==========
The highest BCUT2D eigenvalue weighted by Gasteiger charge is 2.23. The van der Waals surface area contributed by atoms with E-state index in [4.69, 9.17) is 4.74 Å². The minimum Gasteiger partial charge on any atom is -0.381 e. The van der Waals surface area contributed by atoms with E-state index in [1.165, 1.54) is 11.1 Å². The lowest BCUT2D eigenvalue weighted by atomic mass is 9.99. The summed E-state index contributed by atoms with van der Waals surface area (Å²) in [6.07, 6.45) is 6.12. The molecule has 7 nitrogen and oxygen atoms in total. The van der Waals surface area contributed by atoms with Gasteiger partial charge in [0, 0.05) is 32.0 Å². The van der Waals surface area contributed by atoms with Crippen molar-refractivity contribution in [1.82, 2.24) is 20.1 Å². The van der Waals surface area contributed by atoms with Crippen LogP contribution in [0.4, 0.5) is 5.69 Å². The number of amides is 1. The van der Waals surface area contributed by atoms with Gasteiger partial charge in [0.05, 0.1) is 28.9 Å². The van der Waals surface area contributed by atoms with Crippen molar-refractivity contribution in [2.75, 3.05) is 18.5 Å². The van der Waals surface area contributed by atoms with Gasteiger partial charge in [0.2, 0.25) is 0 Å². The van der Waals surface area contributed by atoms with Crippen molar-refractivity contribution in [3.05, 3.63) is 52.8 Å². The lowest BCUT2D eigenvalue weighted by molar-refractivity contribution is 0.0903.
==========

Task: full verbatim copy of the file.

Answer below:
The highest BCUT2D eigenvalue weighted by Gasteiger charge is 2.23. The van der Waals surface area contributed by atoms with E-state index in [4.69, 9.17) is 4.74 Å². The minimum Gasteiger partial charge on any atom is -0.381 e. The van der Waals surface area contributed by atoms with E-state index in [1.165, 1.54) is 11.1 Å². The lowest BCUT2D eigenvalue weighted by atomic mass is 9.99. The summed E-state index contributed by atoms with van der Waals surface area (Å²) in [6.07, 6.45) is 6.12. The molecule has 7 nitrogen and oxygen atoms in total. The van der Waals surface area contributed by atoms with Gasteiger partial charge in [0, 0.05) is 32.0 Å². The van der Waals surface area contributed by atoms with Crippen molar-refractivity contribution in [1.82, 2.24) is 20.1 Å². The van der Waals surface area contributed by atoms with Crippen LogP contribution in [0.4, 0.5) is 5.69 Å². The number of amides is 1. The van der Waals surface area contributed by atoms with Gasteiger partial charge in [0.05, 0.1) is 28.9 Å². The van der Waals surface area contributed by atoms with Crippen molar-refractivity contribution in [2.75, 3.05) is 18.5 Å². The van der Waals surface area contributed by atoms with Gasteiger partial charge in [0.2, 0.25) is 0 Å². The van der Waals surface area contributed by atoms with Crippen molar-refractivity contribution in [3.05, 3.63) is 52.8 Å². The lowest BCUT2D eigenvalue weighted by molar-refractivity contribution is 0.0903.